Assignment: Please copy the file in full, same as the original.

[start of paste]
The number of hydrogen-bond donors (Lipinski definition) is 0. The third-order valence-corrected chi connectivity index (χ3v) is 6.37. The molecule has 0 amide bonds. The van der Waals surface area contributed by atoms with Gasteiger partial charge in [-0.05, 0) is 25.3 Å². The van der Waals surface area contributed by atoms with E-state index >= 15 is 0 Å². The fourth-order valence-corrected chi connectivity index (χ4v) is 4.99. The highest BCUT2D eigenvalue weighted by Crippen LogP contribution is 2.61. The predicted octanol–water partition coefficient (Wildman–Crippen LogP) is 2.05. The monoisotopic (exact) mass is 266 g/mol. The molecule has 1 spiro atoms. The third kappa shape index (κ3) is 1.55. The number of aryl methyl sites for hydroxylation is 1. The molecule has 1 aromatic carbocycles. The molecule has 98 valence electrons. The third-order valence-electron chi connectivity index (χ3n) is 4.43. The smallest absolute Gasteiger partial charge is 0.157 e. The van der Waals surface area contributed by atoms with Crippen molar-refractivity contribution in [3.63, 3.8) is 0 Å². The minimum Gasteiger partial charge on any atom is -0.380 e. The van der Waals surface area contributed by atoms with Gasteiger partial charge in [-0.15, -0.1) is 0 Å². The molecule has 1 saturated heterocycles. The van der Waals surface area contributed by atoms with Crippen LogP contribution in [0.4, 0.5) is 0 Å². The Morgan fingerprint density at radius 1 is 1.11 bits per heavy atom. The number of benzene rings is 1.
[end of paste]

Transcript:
The number of hydrogen-bond donors (Lipinski definition) is 0. The third-order valence-corrected chi connectivity index (χ3v) is 6.37. The molecule has 0 amide bonds. The van der Waals surface area contributed by atoms with Gasteiger partial charge in [-0.05, 0) is 25.3 Å². The van der Waals surface area contributed by atoms with E-state index >= 15 is 0 Å². The fourth-order valence-corrected chi connectivity index (χ4v) is 4.99. The highest BCUT2D eigenvalue weighted by Crippen LogP contribution is 2.61. The predicted octanol–water partition coefficient (Wildman–Crippen LogP) is 2.05. The monoisotopic (exact) mass is 266 g/mol. The molecule has 1 spiro atoms. The third kappa shape index (κ3) is 1.55. The number of aryl methyl sites for hydroxylation is 1. The molecule has 1 aromatic carbocycles. The molecule has 98 valence electrons. The third-order valence-electron chi connectivity index (χ3n) is 4.43. The smallest absolute Gasteiger partial charge is 0.157 e. The van der Waals surface area contributed by atoms with Crippen molar-refractivity contribution in [3.63, 3.8) is 0 Å². The minimum Gasteiger partial charge on any atom is -0.380 e. The van der Waals surface area contributed by atoms with Gasteiger partial charge in [-0.15, -0.1) is 0 Å². The molecule has 1 saturated heterocycles. The van der Waals surface area contributed by atoms with Crippen LogP contribution in [0.4, 0.5) is 0 Å². The Morgan fingerprint density at radius 1 is 1.11 bits per heavy atom. The number of benzene rings is 1.